By LA Weekly
By Henry Rollins
By Weekly Photographers
By Shea Serrano
By Nate "Igor" Smith
By Dan Weiss
By Erica E. Phillips
By Kai Flanders
Trying to keep track of Subotnick these days also demands a kind of virtuosity. Santa Fe is his home base; so is New York, and he has been known to look in on activities here as well. The best of his music has to do with combinations: computer-generated sounds interacting with live performers via ”intelligent“ software. His Key to Songs blends a live chamber ensemble into MIDI technology, and grabs at a Schubert melody for further leavening. His All My Hummingbirds Have Alibis, produced on a CD-ROM by the Voyager Company, surrounds one of Max Ernst‘s Surrealist collage works with a MIDI score and changes in sight and sound that the consumer can control at the computer. Two other computer programs produced for Voyager, Making Music and Making More Music, are ostensibly designed for children but have been known to enthrall certain older types as well (present company by no means excluded); you compose, you orchestrate, you mess around with harmonies, you work out convoluted counterpoints, you stay up late and miss deadlines.
You can think of these do-it-yourself programs, in fact, as a kind of return to the sense of those early LPs as a self-contained musical experience, but with a difference. Subotnick’s latest project is a software program whose working title is Gestures; the whole purpose of my words, in fact, is to get you to the bookstore at MOCA on Thursday, February 17, at 6:30 p.m., when he will be demonstrating his work-in-progress. ”Those early electronic pieces,“ he says, ”particularly Silver Apples, I see as a kind of chamber-music package for the home. Now I‘ll be getting back to that idea, but with all the extras that the computer allows. Now we can unwrap the package.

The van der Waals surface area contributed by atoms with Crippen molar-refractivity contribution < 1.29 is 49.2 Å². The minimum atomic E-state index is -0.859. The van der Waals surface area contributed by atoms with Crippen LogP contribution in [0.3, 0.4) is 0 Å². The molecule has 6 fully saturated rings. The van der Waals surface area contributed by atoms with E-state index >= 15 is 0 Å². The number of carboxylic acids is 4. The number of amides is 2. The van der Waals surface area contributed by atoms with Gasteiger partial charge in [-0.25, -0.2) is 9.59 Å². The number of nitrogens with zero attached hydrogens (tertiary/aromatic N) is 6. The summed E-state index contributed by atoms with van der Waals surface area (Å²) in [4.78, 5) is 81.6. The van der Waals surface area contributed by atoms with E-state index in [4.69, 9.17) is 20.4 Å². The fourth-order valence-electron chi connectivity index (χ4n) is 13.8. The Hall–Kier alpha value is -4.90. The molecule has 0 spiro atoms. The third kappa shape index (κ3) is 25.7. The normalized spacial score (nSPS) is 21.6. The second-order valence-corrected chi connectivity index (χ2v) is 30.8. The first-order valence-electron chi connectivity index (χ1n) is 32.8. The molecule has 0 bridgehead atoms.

“Here’s how it works. The program will come on a DVD-ROM disc, which every computer will eventually be able to play, and which holds a fantastic amount of music, much more than a CD. You play the music, but you use your mouse to control what you‘re actually hearing. With your mouse you can change the location of the music in the space of the room. You can change the speed. You can change the relative intensity of the sounds, the way a conductor can change the emphasis of different instruments within a symphony orchestra. The computer can read your gestures, the way you’re actually using the mouse, and these gestures also affect the way the music occurs. On the screen, the animated story will also change as it relates to your own gestures. Every piece, therefore, and every image can become an infinite number of pieces and images.
”My God, I just realized,“ says Subotnick, ”the Wizard of Oz has become a mouse!“
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